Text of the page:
It’s Wednesday, April 17, and climate coverage is showing up in unlikely places.
At a Fox News town hall on Monday, second-time presidential candidate Bernie Sanders talked climate change in front of an ideologically diverse crowd, and many people actually seemed amenable to listening. In fact, it was kind of a hit! It’s the latest in a string of clues that the 2020 presidential race will spend a decent amount of time on the subject — unlike in 2016.
Don’t get me wrong, it wasn’t like the Fox audience suddenly turned all progressive on us, but they responded positively to the way Sanders positioned the issue under the umbrella of national security. He cited drought, flooding, extreme weather, and rising sea levels as drivers of migration. “And when those things happen, by the way, they become a national security issue,” he added.
A bit later, when Sanders emphasized the effect of renewable energy on job growth, the crowd actually cheered. The seasoned candidate stayed clear of progressive agenda items like the Green New Deal — a smart move, since the proposal has conservatives, and even some liberals, up in arms.
If climate activists get their way, climate change will surface frequently in the run-up to the presidential elections next fall. A slew of environmental and progressive groups are putting pressure on the Democratic National Committee to focus on climate for one of the many planned Democratic primary debates. And Washington Governor Jay Inslee, the so-called climate candidate, is similarly calling on the DNC to put the issue on the national stage.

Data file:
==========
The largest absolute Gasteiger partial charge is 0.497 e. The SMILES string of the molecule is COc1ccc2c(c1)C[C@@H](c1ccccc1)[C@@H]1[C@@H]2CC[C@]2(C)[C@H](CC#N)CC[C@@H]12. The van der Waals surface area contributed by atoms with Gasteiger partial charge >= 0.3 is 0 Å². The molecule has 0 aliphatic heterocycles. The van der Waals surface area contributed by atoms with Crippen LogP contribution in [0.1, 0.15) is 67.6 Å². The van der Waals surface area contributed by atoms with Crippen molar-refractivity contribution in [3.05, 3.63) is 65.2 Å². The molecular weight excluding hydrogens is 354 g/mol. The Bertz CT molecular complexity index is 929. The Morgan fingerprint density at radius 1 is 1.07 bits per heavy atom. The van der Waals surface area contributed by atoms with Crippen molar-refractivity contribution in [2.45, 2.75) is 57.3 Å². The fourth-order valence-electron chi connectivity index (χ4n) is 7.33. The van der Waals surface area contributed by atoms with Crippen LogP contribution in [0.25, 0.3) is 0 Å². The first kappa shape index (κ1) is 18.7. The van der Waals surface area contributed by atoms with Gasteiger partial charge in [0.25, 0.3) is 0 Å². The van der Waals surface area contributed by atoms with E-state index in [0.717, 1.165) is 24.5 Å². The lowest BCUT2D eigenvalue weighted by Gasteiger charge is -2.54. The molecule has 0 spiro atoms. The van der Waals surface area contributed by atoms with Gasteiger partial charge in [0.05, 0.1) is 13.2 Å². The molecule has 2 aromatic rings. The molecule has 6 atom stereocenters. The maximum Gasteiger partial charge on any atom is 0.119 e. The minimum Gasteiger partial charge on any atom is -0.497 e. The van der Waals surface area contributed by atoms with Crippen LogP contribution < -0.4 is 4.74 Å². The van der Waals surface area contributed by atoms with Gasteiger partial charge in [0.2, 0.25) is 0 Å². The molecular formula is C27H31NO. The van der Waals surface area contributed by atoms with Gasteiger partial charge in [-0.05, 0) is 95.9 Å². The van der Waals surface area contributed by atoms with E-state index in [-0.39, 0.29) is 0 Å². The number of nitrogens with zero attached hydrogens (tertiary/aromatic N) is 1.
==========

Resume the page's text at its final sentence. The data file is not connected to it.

So will any of the other (many, many) presidential hopefuls make climate change part of their standard bipartisan pitch? We may not have to wait long to find out. Next up on the Fox News Town Hall program: Pete Buttigieg, mayor of South Bend, Indiana.
Ex-Interior Secretary Ryan Zinke has accepted a new post “not lobbying” for a gold mining firm. But the head of the mining company, U.S. Gold Corp, told the AP they’d brought him on “to have Secretary Zinke help move us forward” on two pending mining projects, one of which is on federally owned land overseen by Zinke’s former department. Before leaving the Trump administration, Zinke helped open up over 13.5 million acres of public lands to mining exploration and leases.
The Trump administration takes almost twice as long to act on federal disaster relief funding than the Obama administration did, according to an E&E News analysis of government records. As the number of record floods, wildfires, tornadoes, hurricanes, and mudslides continues to soar, the current administration’s relatively slow responses leaves state and local governments in “limbo.” In some cases, they cannot get started on repairing roads or other critical infrastructure for months after a disaster.
Fifteen attorneys general condemned the Trump administration’s proposal to gut the Waters of the United States rule in comments they filed on Tuesday. The proposed revisions to the rule would strip federal water protections from millions of miles of rivers, more than half the nation’s wetlands, and 15 percent of streams.